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In my last post, I described the inspirational lecture William Nack shared with my feature writing class.

After looking through my notes (as I attempted to take his advice and use it to become a better writer), I thought I should focus on his words of wisdom regarding poetry.

Become comfortable with iambic pentameter.

Reading Nack‘s profiles is equivalent to reading poetry. It is truly a beautiful style. Perhaps the most important thing I took away from his lecture was that this does not occur on accident; he writes in iambic pentameter, making the words flow rhythmically in your mind’s voice. I had never considered writing this way, but it is something I am attempting to become comfortable with.

I must admit: I vaguely remember learning about this type of prose in a high school English class, but as Nack was discussing it I was tempted to Google what it meant, exactly. (I decided not to for two reasons: it would be rude, and I couldn’t take my eyes off him.) I saved the Google-ing for later. Here’s what I learned:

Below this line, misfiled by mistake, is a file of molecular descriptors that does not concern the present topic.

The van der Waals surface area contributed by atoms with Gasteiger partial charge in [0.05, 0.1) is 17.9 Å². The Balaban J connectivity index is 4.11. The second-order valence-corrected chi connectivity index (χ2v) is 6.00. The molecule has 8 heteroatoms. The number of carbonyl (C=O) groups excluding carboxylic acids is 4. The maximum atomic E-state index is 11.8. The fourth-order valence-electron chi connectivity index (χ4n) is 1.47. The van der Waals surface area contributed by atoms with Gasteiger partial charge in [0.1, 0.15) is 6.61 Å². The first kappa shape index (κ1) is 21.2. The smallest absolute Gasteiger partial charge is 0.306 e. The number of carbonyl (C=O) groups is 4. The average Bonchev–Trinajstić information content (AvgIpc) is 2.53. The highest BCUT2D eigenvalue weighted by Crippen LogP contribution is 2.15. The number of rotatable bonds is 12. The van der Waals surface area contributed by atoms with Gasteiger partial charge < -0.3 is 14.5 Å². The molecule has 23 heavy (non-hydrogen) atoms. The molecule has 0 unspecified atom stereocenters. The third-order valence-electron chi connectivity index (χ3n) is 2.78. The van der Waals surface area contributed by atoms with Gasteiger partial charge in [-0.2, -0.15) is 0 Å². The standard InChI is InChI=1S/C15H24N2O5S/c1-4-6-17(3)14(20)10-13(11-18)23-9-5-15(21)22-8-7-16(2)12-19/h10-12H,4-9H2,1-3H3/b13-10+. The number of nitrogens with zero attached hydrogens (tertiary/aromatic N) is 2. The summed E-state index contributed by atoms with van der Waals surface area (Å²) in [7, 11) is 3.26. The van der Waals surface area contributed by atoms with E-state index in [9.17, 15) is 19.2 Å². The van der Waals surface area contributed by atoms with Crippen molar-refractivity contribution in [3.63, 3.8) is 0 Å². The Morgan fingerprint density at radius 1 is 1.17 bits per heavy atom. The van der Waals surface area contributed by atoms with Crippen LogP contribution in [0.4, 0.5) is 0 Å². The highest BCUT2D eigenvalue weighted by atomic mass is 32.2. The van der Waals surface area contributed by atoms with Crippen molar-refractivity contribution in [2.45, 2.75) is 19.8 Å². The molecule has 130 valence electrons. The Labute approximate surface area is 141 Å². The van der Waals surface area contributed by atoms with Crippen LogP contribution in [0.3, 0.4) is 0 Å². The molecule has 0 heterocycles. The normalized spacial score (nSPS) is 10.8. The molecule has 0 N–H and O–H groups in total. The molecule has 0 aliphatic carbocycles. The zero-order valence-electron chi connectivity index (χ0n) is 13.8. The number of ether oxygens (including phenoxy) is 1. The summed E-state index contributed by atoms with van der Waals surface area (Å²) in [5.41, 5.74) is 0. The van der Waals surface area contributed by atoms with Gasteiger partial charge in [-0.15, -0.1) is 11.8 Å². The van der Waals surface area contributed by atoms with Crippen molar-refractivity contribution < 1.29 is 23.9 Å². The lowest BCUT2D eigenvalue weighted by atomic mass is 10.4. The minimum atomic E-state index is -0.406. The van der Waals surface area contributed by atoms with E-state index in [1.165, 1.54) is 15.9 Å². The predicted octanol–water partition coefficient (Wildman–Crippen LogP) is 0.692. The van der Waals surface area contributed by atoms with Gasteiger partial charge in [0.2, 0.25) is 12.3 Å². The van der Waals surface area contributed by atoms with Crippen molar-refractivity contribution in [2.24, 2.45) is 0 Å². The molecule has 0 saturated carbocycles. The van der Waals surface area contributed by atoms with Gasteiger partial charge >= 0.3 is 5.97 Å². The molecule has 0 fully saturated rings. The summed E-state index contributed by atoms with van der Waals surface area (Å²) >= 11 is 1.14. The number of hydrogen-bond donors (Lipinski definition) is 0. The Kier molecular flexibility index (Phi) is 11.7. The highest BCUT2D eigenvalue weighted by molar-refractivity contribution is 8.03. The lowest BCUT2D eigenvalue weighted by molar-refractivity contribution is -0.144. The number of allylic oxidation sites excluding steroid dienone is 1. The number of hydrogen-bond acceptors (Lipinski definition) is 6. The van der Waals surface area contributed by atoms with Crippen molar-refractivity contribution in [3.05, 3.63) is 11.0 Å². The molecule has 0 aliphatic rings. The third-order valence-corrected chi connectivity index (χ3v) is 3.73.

The technical way to describe this type of English prose is that it is a pattern of five unstressed syllables followed by a stressed syllable. An unstressed syllable is essentially a “short” syllable while a stressed syllable is essentially a “long” one. Take, for example, the word “trapeze” — the “tra” is unstressed, while the “peze” is stressed. Tra-PEZE.

I was still a little confused.

In laymen’s terms, think of a human heartbeat, or the sound “da-DUM.” The “da” is unstressed while the “DUM” is stressed. A line of traditional iambic pentameter looks like this:

da DUM | da DUM | da DUM | da DUM | da DUM

A perfect example can be found in a sonnet from John Donne.

Your force | to break | blow, burn | and make | me new.

Now an example from Nack’s “My Turf,” which defers from traditional pentameter only by the number of syllables in the pattern.

Mur-phy | knew what | had to | be done.

Beautiful, isn’t it?

I’ll try | to write | this way | for good.

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